Musculoskeletal Ultrasound in Rheumatoid Arthritis: Training Is Essential

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In the several articles on RAW about using musculoskeletal ultrasound in Rheumatoid Arthritis I’ve stipulated “with training” for good reason. Let’s look closer at the need for training in ultrasound use for rheumatology patients. Please see the recent post Rheumatoid Arthritis Ultrasound News describing the significant role musculoskeletal ultrasound can play for people with Rheumatoid Disease (PRD) in revealing disease activity that doctors can’t see with the naked eye.

The versatile, valuable technology of ultrasound

Sonosite Bakers cyst YouTube videoPower Doppler ultrasound has many uses. The same basic technology allows us to look at weather systems, ocean depths, and preborn babies. But the weatherman can’t tell you when your baby is due. Training for each use is specific.

One sign of how important training is for musculoskeletal ultrasound (MSUS) is the response when I called local orthopedic practices and imaging centers. None of them are willing to use their equipment to perform musculoskeletal ultrasound because they are not yet trained to use their machines on joints and tendons. They are obviously trained to know not to use their tools to do things they don’t know how to do. That’s actually good to know.

Another sign of the importance of training for MSUS is the fact that the American College of Rheumatology offered MSUS training sessions at the annual scientific meeting.

And, pediatric rheumatologists want training that is specific to pediatric use of MSUS.[1]

The importance of adequate training has been mentioned several times in ultrasound studies. Researchers report the value that MSUS can have when a clinician is appropriately trained to use it.[2,3,4]

But, look at what one ultrasound technologist said about the use of ultrasound in JRA: “I am very confused! What exactly is the technologist seeing on the screen…? Isn’t synovial fluid quite static unless you are pushing quite vigorously, and are able to slosh it around, the fluid won’t move enough to make ‘power doppler’ provide you with any significant diagnostic information…”[5](See image for full quote).

screenshot comment Rheumatology News MSUS

“To become an expert, plenty of clinical experience and a long period of training is needed.”[7]

WITH expert training, we repeatedly see that patients who appear to have no clinical disease activity actually have synovitis or other inflammation inside of hard and soft tissues, including bone.[5,6]

WITHOUT expert training, a clinician could mistakenly identify something (perhaps eliciting unnecessary tests) or much more likely, could fail to recognize disease activity and give false reassurance of low disease activity.

“a technique that is particularly operator-, machine- and setting-dependent”[2]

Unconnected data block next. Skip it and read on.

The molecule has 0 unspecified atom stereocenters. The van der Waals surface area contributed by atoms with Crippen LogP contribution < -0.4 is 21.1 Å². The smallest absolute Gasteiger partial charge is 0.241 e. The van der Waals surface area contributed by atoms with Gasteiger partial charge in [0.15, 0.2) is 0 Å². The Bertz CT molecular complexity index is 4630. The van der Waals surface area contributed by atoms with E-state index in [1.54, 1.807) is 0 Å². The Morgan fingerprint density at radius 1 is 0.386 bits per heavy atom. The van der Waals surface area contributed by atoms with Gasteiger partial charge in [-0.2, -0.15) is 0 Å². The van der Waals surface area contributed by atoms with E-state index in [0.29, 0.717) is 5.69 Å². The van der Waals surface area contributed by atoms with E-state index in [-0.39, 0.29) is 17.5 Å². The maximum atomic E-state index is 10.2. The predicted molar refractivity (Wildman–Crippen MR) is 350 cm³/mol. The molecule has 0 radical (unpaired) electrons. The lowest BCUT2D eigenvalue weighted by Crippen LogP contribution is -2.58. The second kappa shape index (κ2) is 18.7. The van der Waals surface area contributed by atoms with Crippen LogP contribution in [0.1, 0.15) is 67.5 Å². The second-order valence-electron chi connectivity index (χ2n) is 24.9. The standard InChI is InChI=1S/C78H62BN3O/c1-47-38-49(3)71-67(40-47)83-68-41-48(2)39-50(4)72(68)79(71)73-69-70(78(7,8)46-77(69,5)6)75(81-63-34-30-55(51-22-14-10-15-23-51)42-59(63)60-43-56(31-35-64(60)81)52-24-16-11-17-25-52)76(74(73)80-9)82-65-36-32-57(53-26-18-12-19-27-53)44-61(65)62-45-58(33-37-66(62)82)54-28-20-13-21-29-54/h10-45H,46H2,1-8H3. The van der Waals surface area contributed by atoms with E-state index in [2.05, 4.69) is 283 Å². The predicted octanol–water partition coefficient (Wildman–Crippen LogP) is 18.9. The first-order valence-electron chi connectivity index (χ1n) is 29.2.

Training for MSUS must also be ongoing because techniques and best practices are still evolving.[8,3] “Although the predictive value of PDUS is higher than that of GSUS to predict early RA, flare of RA and radiographic progression, PDUS has limitations as well. It is a technique that is particularly operator-, machine- and setting-dependent. It is important to avoid pressure on the transducer, and motion artifacts, and to use the correct US settings, for example, wall filter and pulse repetition frequency should be low when assessing joints.”[2]

More reasons for ongoing training:

  • The value of power Doppler ultrasound (PDUS) versus gray scale ultrasound (GSUS)[9]
  • The usefulness of the palmar view versus the top of the hand
  • The value of looking at non-hand joints to demonstrate disease activity
  • Using MSUS to detect early changes in RD (other than synovial inflammation)
  • The role of MSUS in early diagnosis or in determining remission
  • Experts say advances in technology will necessitate further training[10]
  • Developing MSUS-based inflammatory arthritis disease activity scoring systems
  • Development of a MSUS certification program for rheumatologic practice[3]

Diagnostic ultrasound versus ultrasound for guided injection

These are two distinct uses for ultrasound equipment in rheumatology. If your doctor’s practice has purchased an ultrasound machine (a small percentage of offices in the U.S.), it is likely used for guiding a needle when aspirating or injecting a joint. Studies have shown that these procedures are more accurately performed with ultrasound guidance, providing better and longer-lasting relief to patients.[3]

Even if your doctor has not been trained to use MSUS to diagnose the many musculoskeletal aspects of RD, it’s good news if she / he has recently purchased a machine because the cost of a machine is one big hurdle that’s already crossed. You might want to find out whether it is PDUS or GSUS, and then ask about whether they’d like to practice on you. That’s actually done often since MSUS can require hundreds of uses before one becomes proficient in its use.

My 1st clue an ultrasound machine doesn’t mean you know how to use it

Long ago and far away, I read all about a wonderful new way to see what’s going on inside of joints and tendons, even when visible swelling is subtle: musculoskeletal ultrasound. After calling numerous rheumatologists, orthopedists, and imaging centers in my area, and reading about how few are trained in MSUS, I met someone who knew a rheumatologist who had an ultrasound machine. Soon, I traveled across three states to see this doctor.